As a former doorman I have never gotten a joint locking technique applied to control an unruly customer; there are a few reasons for this: one, we usually worked as a team or group to deal with violence and two, the environment is totally different from a clean respectful dojo with an insurance policy. Outside the dojo there are no rules and the average aggressive person that is pissed off through drink, drugs, you spilt my pint and you’re trying to get off with my bird will not be compliant or respectful to you; also keep in mind that we are discussing controlling one person here and not multiples.

Over the last six years I have been invited to teach on many courses and on all these courses we have always taught simple and direct techniques in a controlled, aggressive manner. These techniques range from elbows, head butting, knees and one of my favourite techniques, biting but to be totally honest this would only be used in the extreme.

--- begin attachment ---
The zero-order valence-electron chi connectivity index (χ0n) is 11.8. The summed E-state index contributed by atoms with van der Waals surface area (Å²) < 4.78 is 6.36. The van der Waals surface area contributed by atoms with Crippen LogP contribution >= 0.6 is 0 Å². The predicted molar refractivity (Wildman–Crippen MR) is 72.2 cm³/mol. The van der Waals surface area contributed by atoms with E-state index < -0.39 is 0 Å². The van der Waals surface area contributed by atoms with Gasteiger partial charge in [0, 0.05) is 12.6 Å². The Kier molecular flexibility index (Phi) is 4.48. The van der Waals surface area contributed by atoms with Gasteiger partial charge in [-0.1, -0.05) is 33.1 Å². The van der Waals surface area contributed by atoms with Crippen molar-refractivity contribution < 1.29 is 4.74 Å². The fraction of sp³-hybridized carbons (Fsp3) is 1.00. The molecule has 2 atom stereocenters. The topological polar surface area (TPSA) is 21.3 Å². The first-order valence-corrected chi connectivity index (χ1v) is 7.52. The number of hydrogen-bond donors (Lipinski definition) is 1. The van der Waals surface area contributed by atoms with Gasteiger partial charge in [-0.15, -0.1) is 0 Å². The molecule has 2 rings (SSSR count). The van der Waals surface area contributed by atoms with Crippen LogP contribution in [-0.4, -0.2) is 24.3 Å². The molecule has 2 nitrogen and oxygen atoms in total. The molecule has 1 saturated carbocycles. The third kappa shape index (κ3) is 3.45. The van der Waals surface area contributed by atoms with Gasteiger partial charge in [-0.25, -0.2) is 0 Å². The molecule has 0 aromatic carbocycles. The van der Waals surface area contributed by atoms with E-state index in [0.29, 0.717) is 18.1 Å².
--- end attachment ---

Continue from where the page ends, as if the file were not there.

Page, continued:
Now I am not condoning violence as something to be proud of or that these techniques are an answer to all threats of violence; believe me, I have been on the receiving end of a good kicking so nobody is infallible.

All situations are different and have unique problems that have to be dealt with at the time but I like the techniques I have used in the past; I would use them again in the future, such as pre emptive striking, closing the distance using atemi waza and then control the aggressor if it is needed using joint locking.